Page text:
Fabrice Taylor, CFA, publishes the President's Club investment letter, for which The Globe and Mail provides marketing services and receives compensation.
Is the mother of all short-covering rallies shaping up in the stock of Badger Daylighting?
The much-loved company's shares have attracted the attention of short sellers, and they're not merely dabbling. More than a quarter of Badger's stock has been borrowed and sold into the market by hedge funds hoping the company stumbles, allowing them to buy the shares back at a lower price and return them to the rightful owners.
After speaking to the company, analysts, Badger investors and a firm that is shorting the stock, my money is on the long investors, not the shorts, who could be in for some serious financial trauma.
A couple of weeks ago, Barron's ran a story saying Badger's stock could fall more than 30 per cent. It was obvious that a short seller had whispered the story into the writer's ear. The magazine cited a slowdown in the oil patch as one reason for its bearish view. Daylighting is the process of digging holes using pressurized water and then vacuuming up the resulting mud. It's safer and more efficient than using a backhoe. It's often used by the oil patch for pipeline excavation and repair. The Barron's article also questioned the company's valuation and cast doubt on its accounting.
I take this as the core of the short argument, and I think it's weak. Factor in technical factors that I'll address further down, and this looks like a very poor short idea that may in fact end up profiting those long on the stock.
On the question of valuation, the shorts and Barron's say the stock trades at rich multiples that are higher than its peer group, which consists of only a few players, including Alberta-based Lonestar West Inc. and Massachusetts-based Clean Harbors. The peer group is pretty small, however, and Badger is the first mover, biggest player and market leader. And while those numbers don't scream bargain, valuation is typically not a great reason to short a stock. Of greater importance, Badger beat expectations in the last quarter – in August, which led to a spike in its stock price – and increased its dividend, which implies better times ahead. Boards don't increase dividends when things are tough.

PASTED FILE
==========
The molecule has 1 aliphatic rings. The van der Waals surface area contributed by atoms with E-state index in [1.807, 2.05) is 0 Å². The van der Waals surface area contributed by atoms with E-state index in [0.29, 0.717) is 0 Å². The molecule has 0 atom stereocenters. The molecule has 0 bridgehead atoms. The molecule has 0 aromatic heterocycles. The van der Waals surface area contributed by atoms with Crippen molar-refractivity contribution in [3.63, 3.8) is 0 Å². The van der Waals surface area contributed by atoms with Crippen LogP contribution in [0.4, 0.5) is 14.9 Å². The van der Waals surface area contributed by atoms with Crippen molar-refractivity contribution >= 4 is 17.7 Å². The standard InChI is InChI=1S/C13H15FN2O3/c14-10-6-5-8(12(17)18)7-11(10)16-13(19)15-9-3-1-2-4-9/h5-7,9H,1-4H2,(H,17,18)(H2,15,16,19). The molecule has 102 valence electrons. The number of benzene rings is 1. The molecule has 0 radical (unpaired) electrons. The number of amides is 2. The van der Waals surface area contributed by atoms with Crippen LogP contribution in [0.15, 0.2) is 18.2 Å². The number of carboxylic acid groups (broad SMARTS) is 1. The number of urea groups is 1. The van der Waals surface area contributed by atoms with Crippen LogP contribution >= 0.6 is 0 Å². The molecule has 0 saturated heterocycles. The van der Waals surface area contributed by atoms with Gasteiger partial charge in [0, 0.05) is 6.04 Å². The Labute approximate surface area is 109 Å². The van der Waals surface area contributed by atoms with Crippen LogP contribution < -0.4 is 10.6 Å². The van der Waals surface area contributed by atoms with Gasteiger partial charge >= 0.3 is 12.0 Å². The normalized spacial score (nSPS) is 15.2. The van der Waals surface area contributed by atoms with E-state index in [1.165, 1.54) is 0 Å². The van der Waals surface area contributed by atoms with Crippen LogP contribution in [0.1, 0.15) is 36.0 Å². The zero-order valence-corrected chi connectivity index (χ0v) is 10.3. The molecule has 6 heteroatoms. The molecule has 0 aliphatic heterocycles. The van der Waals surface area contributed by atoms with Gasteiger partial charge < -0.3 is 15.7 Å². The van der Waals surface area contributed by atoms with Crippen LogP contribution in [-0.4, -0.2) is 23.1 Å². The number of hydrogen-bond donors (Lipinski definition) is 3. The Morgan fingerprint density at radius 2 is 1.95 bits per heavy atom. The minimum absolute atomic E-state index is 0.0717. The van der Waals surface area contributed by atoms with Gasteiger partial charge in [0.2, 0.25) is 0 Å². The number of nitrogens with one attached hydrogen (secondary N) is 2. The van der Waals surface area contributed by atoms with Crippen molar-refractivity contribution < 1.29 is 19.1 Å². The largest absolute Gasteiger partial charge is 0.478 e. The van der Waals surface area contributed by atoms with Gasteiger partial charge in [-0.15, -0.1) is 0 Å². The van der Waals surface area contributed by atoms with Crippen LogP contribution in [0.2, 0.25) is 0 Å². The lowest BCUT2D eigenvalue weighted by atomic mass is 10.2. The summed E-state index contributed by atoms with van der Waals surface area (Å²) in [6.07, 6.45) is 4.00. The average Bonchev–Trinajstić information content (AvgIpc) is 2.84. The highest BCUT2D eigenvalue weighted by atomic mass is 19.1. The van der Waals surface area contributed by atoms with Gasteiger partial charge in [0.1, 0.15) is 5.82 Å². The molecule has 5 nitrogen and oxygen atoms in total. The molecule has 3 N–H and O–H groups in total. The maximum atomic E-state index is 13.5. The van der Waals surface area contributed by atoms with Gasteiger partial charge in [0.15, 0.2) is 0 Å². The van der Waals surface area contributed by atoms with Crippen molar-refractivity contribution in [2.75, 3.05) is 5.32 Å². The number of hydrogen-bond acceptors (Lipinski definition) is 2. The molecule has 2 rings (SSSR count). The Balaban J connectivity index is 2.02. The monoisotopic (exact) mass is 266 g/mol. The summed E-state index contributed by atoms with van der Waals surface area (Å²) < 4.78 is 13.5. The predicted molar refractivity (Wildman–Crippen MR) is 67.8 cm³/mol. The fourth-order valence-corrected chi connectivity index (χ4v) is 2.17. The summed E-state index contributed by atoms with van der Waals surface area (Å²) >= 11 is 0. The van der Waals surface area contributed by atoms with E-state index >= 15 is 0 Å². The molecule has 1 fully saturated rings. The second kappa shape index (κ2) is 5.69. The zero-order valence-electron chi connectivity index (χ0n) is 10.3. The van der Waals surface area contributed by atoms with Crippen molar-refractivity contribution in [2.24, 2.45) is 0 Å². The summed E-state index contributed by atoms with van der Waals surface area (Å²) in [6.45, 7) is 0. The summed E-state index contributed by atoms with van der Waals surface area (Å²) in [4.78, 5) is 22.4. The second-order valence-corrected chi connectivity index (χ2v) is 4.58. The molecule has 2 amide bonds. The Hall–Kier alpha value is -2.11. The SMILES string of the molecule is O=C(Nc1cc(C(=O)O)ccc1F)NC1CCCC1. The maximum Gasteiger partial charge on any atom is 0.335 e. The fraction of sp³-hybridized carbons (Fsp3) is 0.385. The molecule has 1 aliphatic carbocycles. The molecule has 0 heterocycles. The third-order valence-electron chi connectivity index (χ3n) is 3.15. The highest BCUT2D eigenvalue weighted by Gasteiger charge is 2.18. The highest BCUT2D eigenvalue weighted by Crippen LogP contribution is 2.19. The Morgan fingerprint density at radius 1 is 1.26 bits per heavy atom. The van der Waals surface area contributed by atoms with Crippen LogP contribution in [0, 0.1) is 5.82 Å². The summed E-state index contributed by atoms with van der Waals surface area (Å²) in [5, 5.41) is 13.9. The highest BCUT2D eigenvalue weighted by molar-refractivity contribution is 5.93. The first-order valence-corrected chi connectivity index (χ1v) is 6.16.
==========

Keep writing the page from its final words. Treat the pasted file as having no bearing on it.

The shorts are also trying hard to scare investors away by criticizing Badger's revenue recognition policy, which Barron's called "unusual for any industry" because the company doesn't say its revenues have to be collectible in order to count as revenue. Say what?
Badger's policy says: "Revenue is recognized to the extent that it is probable that the economic benefits will flow to the corporation…" It's hard to see how the benefits flow to the company if it doesn't collect its revenue, isn't it? Plus, analysts tell me, there are differences between U.S. and Canadian accounting practices. North of the border companies don't use the concept of "collectibility." Strike two against the shorts.
Next is the allegation that Badger hasn't written off enough of its receivables. Barron's pointed out that Lonestar West, one of its only direct competitors, has written off almost three times more receivables, proportionately, than Badger. But Lonestar is much smaller and more regional so it stands to reason that it will have a higher-risk clientele. Barron's also says two-thirds of receivables are past due but haven't been written off, which, while something to watch, is hardly surprising. When things are tough, customers "slow-pay." If I don't pay my credit card off fully for a couple of months, should I declare bankruptcy? Further, the amount of receivables that Badger calls "past due but not impaired" fell sharply last year.
The shorts have also pointed out that Badger changed auditors, which is a common line of attack hedge funds try to use to scare investors. But moving from Ernst & Young to Deloitte to save more than $150,000 in audit fees is hardly cause for concern. It's to be applauded.
All in all, the hedge funds who have sold short 10 million of Badger's shares have a pretty weak case that reeks of desperation. I spoke to a firm that has been trying to spread panic by calling analysts and company employees and I got nothing but stammering, banal and evasive responses. I've spoken to a lot of short sellers in my career and they are usually very keen to convince me to tell readers to sell a stock. These guys seemed more worried about being embarrassed.
That brings me to the technical difficulty the shorts face. Borrowing stock to sell it short is expensive. You have to pay the owner the dividend yield plus interest, which all told is almost 13 per cent and probably going higher. More than two-thirds of the stock is held by institutions so it doesn't trade much, perhaps 100,000 shares a day. How long will it take for the shorts to buy back the stock they sold? At today's valuation it's 100 trading days. They could do it faster, of course, but they'd have to bid high to get investors to sell. In other words, if Badger's last quarter was a harbinger of things to come (and the oil and gas industry is rebounding) the huge short position becomes an argument to buy the stock rather than to be afraid.
Badger announces its third quarter results on Monday. I don't own the stock. If the results are shockingly bad, the shorts may be okay. But if the results are good, then I'll be an aggressive buyer and I'll be happy to sell my newly purchased shares to a desperate, hemorrhaging hedge fund for a lot more than I paid. They've dug themselves a hole that will cost a lot to get out of.